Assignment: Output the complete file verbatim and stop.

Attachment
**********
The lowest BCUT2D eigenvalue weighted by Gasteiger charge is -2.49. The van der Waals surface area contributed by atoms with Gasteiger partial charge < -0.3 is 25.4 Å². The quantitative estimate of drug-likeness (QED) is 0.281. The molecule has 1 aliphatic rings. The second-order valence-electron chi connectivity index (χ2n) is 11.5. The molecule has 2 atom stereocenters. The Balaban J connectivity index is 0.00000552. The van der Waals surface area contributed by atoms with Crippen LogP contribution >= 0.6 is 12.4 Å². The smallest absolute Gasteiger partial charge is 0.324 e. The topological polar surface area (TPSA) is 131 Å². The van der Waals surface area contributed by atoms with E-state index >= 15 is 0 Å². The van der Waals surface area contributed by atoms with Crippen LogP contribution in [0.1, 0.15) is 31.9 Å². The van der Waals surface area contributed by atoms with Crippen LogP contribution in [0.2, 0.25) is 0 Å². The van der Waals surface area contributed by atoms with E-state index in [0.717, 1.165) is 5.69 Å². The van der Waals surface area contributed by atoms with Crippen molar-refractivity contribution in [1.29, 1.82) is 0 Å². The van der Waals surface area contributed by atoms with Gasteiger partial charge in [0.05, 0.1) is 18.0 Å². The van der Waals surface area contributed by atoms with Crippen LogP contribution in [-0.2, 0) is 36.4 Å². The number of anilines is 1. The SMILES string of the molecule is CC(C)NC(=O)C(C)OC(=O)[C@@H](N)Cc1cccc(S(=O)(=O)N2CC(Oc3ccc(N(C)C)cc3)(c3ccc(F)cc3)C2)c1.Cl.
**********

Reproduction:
The lowest BCUT2D eigenvalue weighted by Gasteiger charge is -2.49. The van der Waals surface area contributed by atoms with Gasteiger partial charge < -0.3 is 25.4 Å². The quantitative estimate of drug-likeness (QED) is 0.281. The molecule has 1 aliphatic rings. The second-order valence-electron chi connectivity index (χ2n) is 11.5. The molecule has 2 atom stereocenters. The Balaban J connectivity index is 0.00000552. The van der Waals surface area contributed by atoms with Crippen LogP contribution >= 0.6 is 12.4 Å². The smallest absolute Gasteiger partial charge is 0.324 e. The topological polar surface area (TPSA) is 131 Å². The van der Waals surface area contributed by atoms with E-state index >= 15 is 0 Å². The van der Waals surface area contributed by atoms with Crippen LogP contribution in [0.1, 0.15) is 31.9 Å². The van der Waals surface area contributed by atoms with Crippen LogP contribution in [0.2, 0.25) is 0 Å². The van der Waals surface area contributed by atoms with E-state index in [0.717, 1.165) is 5.69 Å². The van der Waals surface area contributed by atoms with Crippen molar-refractivity contribution in [1.29, 1.82) is 0 Å². The van der Waals surface area contributed by atoms with Gasteiger partial charge in [0.05, 0.1) is 18.0 Å². The van der Waals surface area contributed by atoms with Crippen LogP contribution in [-0.2, 0) is 36.4 Å². The number of anilines is 1. The SMILES string of the molecule is CC(C)NC(=O)C(C)OC(=O)[C@@H](N)Cc1cccc(S(=O)(=O)N2CC(Oc3ccc(N(C)C)cc3)(c3ccc(F)cc3)C2)c1.Cl.